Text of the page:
By Tom McCarthy
When you wake up in the morning at a dragway, in the pits, you stumble out of your car as the full moon is setting over the hills, and you notice the flicker of campfires through the early morning light. The smell of wood smoke is noticeable as you make your way to the common restroom area, not really awake yet. But you get a sense of the good times right away and you know it’s going to be a great day.
Because you’re at a drag race and you’re surrounded by budget-minded racers and fans trying to make the most of it all, there is a communal sense of acceptance. There is a measure of fun in that. People who don’t know each other are all in it for the same basic reason: chasing the good times.
The heavy morning dew at 42 degrees covers all the parked motorcycles by the owners’ tents. Never mind the empty beer bottles and cans, they will be picked up later. Just be sure there is enough wood to keep the campfire going. The signs of the good times are everywhere if you know where to look.
Even in the sh#thouse there’s a laugh to be found. Some numbnut playing a prank on someone lit off a pack of firecrackers last night. Shards of paper scraps and unexploded rounds are laying on the men’s room floor. I’ll bet whoever the unfortunate was seated in a stall trying to go, he got a measure of help with that. Just the thought of that poor schmuck trying to take a dump and some prankster of a friend lighting off a whole pack of Black Cats is enough to make Johnny Knoxville smile.
AMRA (American Motorcycle Racing Association) motorcycle drag racing is “Old School” fun drag racing. Sure, the racers are serious about their racing and are seeking national records. But racers who compete during an AMRA event (sometimes referred to as “The Marty Party” after the Association’s Owner Marty VandenHeuvel), everyone knows that by six o’clock on any given race day, Marty better have a beer in his hand or there will be hell to pay. “Heck I’d rather have that beer at five if you ask me!” he once quipped in casual conversation. Yes, AMRA motorcycle drag racing is truly old school drag racing where people can still race, have fun; old school style. “Hell, all you need is a few hundred friends, some drag bikes and some beer and we can have some fun,” according to the man in charge. And he’s right about that.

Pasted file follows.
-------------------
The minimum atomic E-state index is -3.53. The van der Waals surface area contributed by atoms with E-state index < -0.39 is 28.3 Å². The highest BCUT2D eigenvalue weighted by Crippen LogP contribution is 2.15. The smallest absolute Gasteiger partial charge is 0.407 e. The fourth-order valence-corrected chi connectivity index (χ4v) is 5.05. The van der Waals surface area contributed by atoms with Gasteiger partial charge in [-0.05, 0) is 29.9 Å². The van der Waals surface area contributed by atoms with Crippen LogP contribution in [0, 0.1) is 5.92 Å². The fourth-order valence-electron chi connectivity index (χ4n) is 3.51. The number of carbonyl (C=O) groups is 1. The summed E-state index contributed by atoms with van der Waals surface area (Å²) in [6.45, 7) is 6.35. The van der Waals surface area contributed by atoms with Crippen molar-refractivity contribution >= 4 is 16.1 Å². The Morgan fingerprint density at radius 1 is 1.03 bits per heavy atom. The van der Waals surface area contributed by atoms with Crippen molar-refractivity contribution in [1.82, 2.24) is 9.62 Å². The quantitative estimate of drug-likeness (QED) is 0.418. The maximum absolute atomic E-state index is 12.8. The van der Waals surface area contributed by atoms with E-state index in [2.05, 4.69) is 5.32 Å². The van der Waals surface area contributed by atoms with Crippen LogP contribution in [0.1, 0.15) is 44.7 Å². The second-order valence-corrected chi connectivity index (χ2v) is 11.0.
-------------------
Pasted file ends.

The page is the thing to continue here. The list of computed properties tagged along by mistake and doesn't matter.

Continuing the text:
Out on the track, rules are rules and racing is racing, but off the track and especially in the pits, good times rule. You can find a foot-long corn dog or enough fried food from the concession stands to keep cardiac doctors in business for years to come. Try the catfish at Beech Bend Raceway Park in Bowling Green, KY, I recommend it highly. But watch out for the Italian sausage, peppers and onions; they put a cheese sauce on it that must have been left by the aliens on their last visit. Nasty only begins to describe it.
On the 1,320 feet of racing surface, the action is very real and fun to watch. Over 95% of the motorcycles at an AMRA drag race are Harley-Davidsons. Similar bikes like Indians are also welcome. These are motorcycles you can easily identify and see most anywhere out on the streets of America. Yes of course there are the highly modified “race only” machines that blast down the track at speeds of over 200 MPH, but for the most part, the drag bikes racing at AMRA events are street/strip bikes. They are just highly modified to take a serious beating on weekends.
The Nitro Funny Bikes at the AMRA Spring Rally and Drags were the fastest, most exotic bikes at the April 28-29, 2018 event. AMRA does recognize and race Top Fuel Harley, but only at selected events. At Beech Bend Raceway during the Spring Drags, 2018, the Nitro Funny Bikes (N/FB) were the “Cock o’ the Block” in a manner of speaking. Ryan Perry of Milford, OH, was the number one qualifier with a stout 6.81 elapsed time (ET) at 203-MPH. He then ran the table and went on to win the race for the class and looked damn fine doing so, defeating Rich Vreeland of PA in the final round, 6.66 (yikes!) to 6.76 ET in a close one.
In the Pro Fuel (P/F) class, Kirby Apathy of DeLand, FL was the #1 qualifier with an excellent 7.16 ET at 179 MPH, not too shabby for a carbureted, high-gear-only motorcycle! But some tough luck for Kirby ended his day early in Round One against North Carolina’s Tyler Wilson, when Kirby’s bike faltered and Tyler stormed by for the win. Tyler Wilson of Walnut Cove, NC is a former Man Cup P/F champion and he went on to win the P/F class for the event, defeating Gary Stroud of Valparaiso, IN on a hole-shot.